However, even though Abboud successfully operated on a B2B (Business-to-business (B2B) model, which is a transaction or business conducted between one business and another, such as a wholesaler and retailer), he soon soon realised that impact was not enough, and his products were lying on distributors' shelves without reaching the end-users.
Being forced to change to a hybrid e-commerce model
"I realised that direct selling was not financially feasible at the time. Soon, to make matters worse, the pandemic upended the operations, issuing a clarion call to either adapt or quit. As the latter was never an option, I decided to pivot to a hybrid e-commerce model by going all in and receiving some financial support from my brother," Abboud added.
"We launched the website in August 2020, processed three orders in the first month, followed by 15 in the second and, two years on, processing over a thousand orders monthly. There were many trial-and-error cycles till 2020, but I succeeded in selling over two million packs in 14 countries, " he said, while adding that within a year of launching the business it made Dh760,000, and in 2022, the start-up made Dh1.7 million.
Here are some other key lessons he learnt when starting out as an entrepreneur
Lesson #1: Earmark a majority of business turnover in marketing
Among the notable monetary strategies Abboud adopts, earmarking about 70 per cent of the turnover to marketing has been crucial that he learnt early on. He considered that, even if you have an great product, customers will only gravitate towards it if they are aware of it in the first place.
So, for Abboud, bridging the product's awareness gap in the market is vital. "I adopt a long-term investment approach, which is why I have deployed significant portion of my investment capital into my company's marketing, upskilling, and team building," he said.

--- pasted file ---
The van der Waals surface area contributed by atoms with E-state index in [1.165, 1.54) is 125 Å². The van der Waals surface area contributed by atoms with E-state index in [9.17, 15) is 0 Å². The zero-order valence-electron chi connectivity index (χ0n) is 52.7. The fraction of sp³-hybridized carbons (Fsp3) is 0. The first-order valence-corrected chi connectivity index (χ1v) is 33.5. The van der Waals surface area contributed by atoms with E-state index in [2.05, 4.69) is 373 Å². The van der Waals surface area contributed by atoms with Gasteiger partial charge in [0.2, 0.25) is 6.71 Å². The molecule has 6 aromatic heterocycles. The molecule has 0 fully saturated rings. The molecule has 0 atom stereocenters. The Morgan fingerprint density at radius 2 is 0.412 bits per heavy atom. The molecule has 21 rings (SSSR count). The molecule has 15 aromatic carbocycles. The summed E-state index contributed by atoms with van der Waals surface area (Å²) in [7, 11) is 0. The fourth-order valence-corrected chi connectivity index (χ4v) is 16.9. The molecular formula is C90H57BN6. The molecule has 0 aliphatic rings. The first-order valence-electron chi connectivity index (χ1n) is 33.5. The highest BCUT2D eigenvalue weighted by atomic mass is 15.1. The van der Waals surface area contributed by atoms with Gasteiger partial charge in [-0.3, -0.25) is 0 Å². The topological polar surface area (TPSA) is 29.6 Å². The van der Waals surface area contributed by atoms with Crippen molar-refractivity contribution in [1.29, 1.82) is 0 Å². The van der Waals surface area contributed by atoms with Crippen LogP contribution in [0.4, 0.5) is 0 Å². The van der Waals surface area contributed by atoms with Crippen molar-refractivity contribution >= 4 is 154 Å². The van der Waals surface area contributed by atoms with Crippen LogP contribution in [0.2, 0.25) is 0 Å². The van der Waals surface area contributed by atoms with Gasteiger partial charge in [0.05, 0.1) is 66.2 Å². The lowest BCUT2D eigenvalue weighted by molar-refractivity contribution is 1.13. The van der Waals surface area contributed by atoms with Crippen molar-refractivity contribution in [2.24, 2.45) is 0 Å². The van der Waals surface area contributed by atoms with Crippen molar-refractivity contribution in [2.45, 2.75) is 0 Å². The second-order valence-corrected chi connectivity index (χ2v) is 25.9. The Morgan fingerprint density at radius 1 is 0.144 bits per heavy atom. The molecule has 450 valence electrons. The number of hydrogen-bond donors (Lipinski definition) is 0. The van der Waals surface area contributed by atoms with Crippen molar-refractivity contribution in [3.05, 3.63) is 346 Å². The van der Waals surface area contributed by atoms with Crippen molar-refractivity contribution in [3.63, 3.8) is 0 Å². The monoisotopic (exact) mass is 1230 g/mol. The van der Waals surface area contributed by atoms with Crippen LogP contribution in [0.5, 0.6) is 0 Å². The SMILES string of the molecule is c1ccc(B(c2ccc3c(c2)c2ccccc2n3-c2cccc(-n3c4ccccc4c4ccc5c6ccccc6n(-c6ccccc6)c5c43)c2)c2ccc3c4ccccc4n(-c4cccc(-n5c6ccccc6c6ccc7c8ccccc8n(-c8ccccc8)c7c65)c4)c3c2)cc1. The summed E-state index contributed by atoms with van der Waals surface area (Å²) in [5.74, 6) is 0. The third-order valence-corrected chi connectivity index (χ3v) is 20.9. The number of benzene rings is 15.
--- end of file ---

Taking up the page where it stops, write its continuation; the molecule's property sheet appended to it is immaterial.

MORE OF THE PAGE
We launched the website in August 2020, processed three orders in the first month, followed by 15 in the second and, two years on, processing over a thousand orders monthly
Lesson #2: Monitor customer requirements, tweak accordingly
He highlighted one of his recent challenges after launching the e-commerce model. "The first batch of products had three sizes. However, after receiving early customer feedback, we realised that our products did not have sizes that were particularly in demand in the GCC market."
"We wasted no time and increased the total number of products to eight. The process was exacting and financially challenging, but we ended up catering to customers' expectations and being purpose-driven."
Lesson #3: Minimise spending by purchasing raw materials in bulk
"I'm constantly looking for competitive price points and market conditions that allow me to negotiate better rates with suppliers and logistics partners, but I’ve realised that it’s key to minimise spending by purchasing raw materials in bulk."
When asked whether he uses any other saving strategies when it comes to his business and personal finances, Abboud revealed how he divides his and company earnings across multiple categories.
"As a rule of thumb, I set aside about 10 per cent of my monthly earnings as personal savings. When it comes to money made in the business, about 60 per cent goes to marketing, 30 per cent to salaries, and the remaining 10 per cent to miscellaneous."